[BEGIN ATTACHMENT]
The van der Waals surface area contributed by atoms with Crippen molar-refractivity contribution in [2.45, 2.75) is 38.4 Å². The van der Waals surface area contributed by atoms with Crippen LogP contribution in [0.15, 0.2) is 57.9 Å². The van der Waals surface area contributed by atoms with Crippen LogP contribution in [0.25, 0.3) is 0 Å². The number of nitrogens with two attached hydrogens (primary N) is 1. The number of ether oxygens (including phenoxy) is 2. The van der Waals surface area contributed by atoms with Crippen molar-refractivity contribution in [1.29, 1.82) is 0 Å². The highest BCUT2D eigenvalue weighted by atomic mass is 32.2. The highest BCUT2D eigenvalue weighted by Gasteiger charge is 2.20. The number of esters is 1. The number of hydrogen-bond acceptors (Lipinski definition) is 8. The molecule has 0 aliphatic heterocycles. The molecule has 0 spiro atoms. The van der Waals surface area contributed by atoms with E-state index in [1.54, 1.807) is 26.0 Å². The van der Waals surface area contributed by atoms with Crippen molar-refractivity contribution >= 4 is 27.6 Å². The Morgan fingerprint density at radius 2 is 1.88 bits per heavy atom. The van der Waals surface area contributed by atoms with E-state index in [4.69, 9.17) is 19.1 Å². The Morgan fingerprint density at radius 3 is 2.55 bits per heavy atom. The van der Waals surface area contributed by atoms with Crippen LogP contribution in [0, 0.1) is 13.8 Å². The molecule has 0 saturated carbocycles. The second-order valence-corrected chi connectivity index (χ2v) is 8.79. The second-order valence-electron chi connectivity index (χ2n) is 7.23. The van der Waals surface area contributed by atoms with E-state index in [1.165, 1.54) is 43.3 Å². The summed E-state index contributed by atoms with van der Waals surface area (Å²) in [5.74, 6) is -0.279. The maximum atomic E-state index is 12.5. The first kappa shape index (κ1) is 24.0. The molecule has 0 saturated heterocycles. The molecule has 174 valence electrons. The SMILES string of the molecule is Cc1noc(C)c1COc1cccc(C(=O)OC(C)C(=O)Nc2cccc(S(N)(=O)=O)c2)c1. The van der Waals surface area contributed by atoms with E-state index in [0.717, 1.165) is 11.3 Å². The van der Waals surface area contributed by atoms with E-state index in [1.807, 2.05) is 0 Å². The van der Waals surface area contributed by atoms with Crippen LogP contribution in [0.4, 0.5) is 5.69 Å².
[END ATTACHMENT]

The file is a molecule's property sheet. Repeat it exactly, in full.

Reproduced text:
The van der Waals surface area contributed by atoms with Crippen molar-refractivity contribution in [2.45, 2.75) is 38.4 Å². The van der Waals surface area contributed by atoms with Crippen LogP contribution in [0.15, 0.2) is 57.9 Å². The van der Waals surface area contributed by atoms with Crippen LogP contribution in [0.25, 0.3) is 0 Å². The number of nitrogens with two attached hydrogens (primary N) is 1. The number of ether oxygens (including phenoxy) is 2. The van der Waals surface area contributed by atoms with Crippen molar-refractivity contribution in [1.29, 1.82) is 0 Å². The highest BCUT2D eigenvalue weighted by atomic mass is 32.2. The highest BCUT2D eigenvalue weighted by Gasteiger charge is 2.20. The number of esters is 1. The number of hydrogen-bond acceptors (Lipinski definition) is 8. The molecule has 0 aliphatic heterocycles. The molecule has 0 spiro atoms. The van der Waals surface area contributed by atoms with E-state index in [1.54, 1.807) is 26.0 Å². The van der Waals surface area contributed by atoms with Crippen molar-refractivity contribution >= 4 is 27.6 Å². The Morgan fingerprint density at radius 2 is 1.88 bits per heavy atom. The van der Waals surface area contributed by atoms with E-state index in [4.69, 9.17) is 19.1 Å². The Morgan fingerprint density at radius 3 is 2.55 bits per heavy atom. The van der Waals surface area contributed by atoms with Crippen LogP contribution in [0, 0.1) is 13.8 Å². The molecule has 0 saturated carbocycles. The second-order valence-corrected chi connectivity index (χ2v) is 8.79. The second-order valence-electron chi connectivity index (χ2n) is 7.23. The van der Waals surface area contributed by atoms with E-state index in [1.165, 1.54) is 43.3 Å². The summed E-state index contributed by atoms with van der Waals surface area (Å²) in [5.74, 6) is -0.279. The maximum atomic E-state index is 12.5. The first kappa shape index (κ1) is 24.0. The molecule has 0 saturated heterocycles. The molecule has 174 valence electrons. The SMILES string of the molecule is Cc1noc(C)c1COc1cccc(C(=O)OC(C)C(=O)Nc2cccc(S(N)(=O)=O)c2)c1. The van der Waals surface area contributed by atoms with E-state index in [0.717, 1.165) is 11.3 Å². The van der Waals surface area contributed by atoms with E-state index in [1.807, 2.05) is 0 Å². The van der Waals surface area contributed by atoms with Crippen LogP contribution in [0.4, 0.5) is 5.69 Å².